- Nan leaned back and pushed herself against the wooden booth, wishing she could pass through it like a ghost and waft out of the bar and into the safety of the fading afternoon. (source)
- Every one remembers how George Fox saw a "waft" of death go out against Oliver Cromwell when he met him riding at Hampton Court the day before he was prostrated with his fatal illness. (source)
- The chicken biryani, cooked in a pastry-sealed pot, was terrific on the aromatics, the waft of cardamom, clove and turmeric hitting my olfactory bulb before a mouthful met the tongue, though it was a little dry. (source)
- Mohamed, the caretaker, lives on the property and often has to run over to neighbors 'homes to tell them to stop burning refuse or wood the sparks could easily waft over the wall and set Mr. Osae-Addo's house on fire. (source)
- With the palm of your hand facing upwards, and holding a tidbit between your first three fingers and thumb, 'waft' the tidbit in front of the dog's nose, then straight up about three inches directly above his nose, and hold it there. (source)
- < P class = MsoNormal style = "MARGIN: 0in 0in 0pt" > The part that pissed me off and I had no idea it would be a problem, is like almost any change the change from a smelly gas bag to a graceful waft of pure being takes some time to get used to. (source)
- That turned out to be fanciful thinking as instead I found myself in a warm and cheerful place with assistants hard at work and a kettle on the boil, and if there was a funny smell it was, Polly assured me, just her lamb stew at lunch, not the waft of an odorous beast she'd flayed. (source)
- The nutty, vaguely familiar taste of mustard seed and the earthy smell of curry leaves waft from the fritter, but vada pav approaches perfection because it mingles potent flavors with so many comforting textures: squooshy bread, creamy and slightly lumpy mashed potato and a hint of crunch from the batter. (source)
- So this was the young fellow who had been sent by his father to waft an army across the Aeron and drive Cadwaladr headlong out of North Ceredigion with his castle of Llanbadarn in flames behind him, and had made a most brisk and workmanlike job of it, without, apparently, losing his composure or ruffling his curls. (source)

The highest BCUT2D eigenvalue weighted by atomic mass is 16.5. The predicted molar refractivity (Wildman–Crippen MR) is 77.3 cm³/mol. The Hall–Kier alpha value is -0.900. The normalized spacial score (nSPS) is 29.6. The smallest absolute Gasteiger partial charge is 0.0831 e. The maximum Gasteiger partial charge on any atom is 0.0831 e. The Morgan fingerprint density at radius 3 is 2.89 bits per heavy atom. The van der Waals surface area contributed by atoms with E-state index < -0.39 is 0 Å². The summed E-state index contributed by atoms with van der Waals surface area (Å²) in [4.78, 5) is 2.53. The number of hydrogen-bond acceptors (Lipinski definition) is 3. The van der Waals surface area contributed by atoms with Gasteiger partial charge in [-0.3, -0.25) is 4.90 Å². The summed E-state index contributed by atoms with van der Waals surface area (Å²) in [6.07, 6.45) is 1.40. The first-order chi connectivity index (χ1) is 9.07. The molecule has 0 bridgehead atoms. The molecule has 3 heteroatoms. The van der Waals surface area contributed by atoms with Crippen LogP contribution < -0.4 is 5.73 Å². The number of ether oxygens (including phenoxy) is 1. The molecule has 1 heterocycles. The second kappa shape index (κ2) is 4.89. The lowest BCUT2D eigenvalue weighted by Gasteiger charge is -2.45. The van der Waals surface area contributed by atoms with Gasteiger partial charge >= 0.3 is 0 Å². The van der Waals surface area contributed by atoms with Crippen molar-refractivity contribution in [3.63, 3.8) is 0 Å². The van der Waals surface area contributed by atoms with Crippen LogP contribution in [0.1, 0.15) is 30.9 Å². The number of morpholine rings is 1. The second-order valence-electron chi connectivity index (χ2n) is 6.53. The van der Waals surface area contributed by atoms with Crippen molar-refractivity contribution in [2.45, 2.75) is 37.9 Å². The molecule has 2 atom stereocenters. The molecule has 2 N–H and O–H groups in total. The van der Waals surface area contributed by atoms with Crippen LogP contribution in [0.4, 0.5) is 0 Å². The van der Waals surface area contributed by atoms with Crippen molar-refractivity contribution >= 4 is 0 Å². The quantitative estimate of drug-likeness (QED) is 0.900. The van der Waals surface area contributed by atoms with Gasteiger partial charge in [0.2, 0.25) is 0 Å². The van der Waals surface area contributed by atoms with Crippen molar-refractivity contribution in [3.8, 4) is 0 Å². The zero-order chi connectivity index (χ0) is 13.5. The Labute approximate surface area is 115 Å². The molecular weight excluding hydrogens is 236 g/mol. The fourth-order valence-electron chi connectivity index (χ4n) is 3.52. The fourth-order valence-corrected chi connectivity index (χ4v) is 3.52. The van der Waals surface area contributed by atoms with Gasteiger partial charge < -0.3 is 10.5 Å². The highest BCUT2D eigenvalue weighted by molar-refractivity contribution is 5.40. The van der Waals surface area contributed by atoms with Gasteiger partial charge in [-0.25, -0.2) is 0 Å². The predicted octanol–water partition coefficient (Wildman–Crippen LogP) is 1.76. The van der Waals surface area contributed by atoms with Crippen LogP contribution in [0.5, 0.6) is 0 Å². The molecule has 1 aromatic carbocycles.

The average Flesch reading-ease score of the 41 example sentences provided below is 67.0, which suggests that "waft" is a standard word that is understood by individuals with a high school diploma or degree, and can be found in news articles, books, magazines and other places.
We have 9 synonyms for waft.
be carried, bear, blow, convey, drift, float, ride, transmit, transport
We have 3 antonyms for waft.
hold, keep, take
PRONUNCIATION & SYLLABIFICATION
Pronunciation: (wäft, wăft)
View up to 25 definitions of waft from 5 different sources, as well as parts of speech.
from The American Heritage© Dictionary of the English Language, 4th Edition
- (verb-transitive) To cause to go gently and smoothly through the air or over water.
- (verb-transitive) To convey or send floating through the air or over water.
- (verb-intransitive) To float easily and gently, as on the air; drift: "It was a heat that wafted from streets, rolled between buildings and settled over sidewalks” ( Sarah Lyall).
- (noun) Something, such as an odor, that is carried through the air.
- (noun) A light breeze; a rush of air.
from Wiktionary, Creative Commons Attribution/Share-Alike License
- (verb) to cause to float easily or gently through the air
- (noun) A light breeze.
- (noun) Something (a scent or odor), such as a perfume, that is carried through the air.
- (noun) A flag, (also called a waif or wheft), used to indicate wind direction or, with a knot tied in the center, as a signal.
from the GNU version of the Collaborative International Dictionary of English
- (verb-transitive) To give notice to by waving something; to wave the hand to; to beckon.
- (verb-transitive) To cause to move or go in a wavy manner, or by the impulse of waves, as of water or air; to bear along on a buoyant medium.
- (verb-transitive) To cause to float; to keep from sinking; to buoy.
- (verb-intransitive) To be moved, or to pass, on a buoyant medium; to float.
- (noun) A wave or current of wind.
from The Century Dictionary and Cyclopedia
- (None) To be moved or to pass in a buoyant medium; float.
- (None) To bear through a fluid or buoyant medium; convey through or as through water or air.
- (None) To buoy up; cause to float; keep from sinking.
- (None) To give notice by something in motion; signal to, as by waving the hand; beckon.
- (None) To cast lightly and quickly; turn.
from WordNet 3.0 Copyright 2006 by Princeton University. All rights reserved.
- (noun) a long flag; often tapering
- (verb) be driven or carried along, as by the air
- (verb) blow gently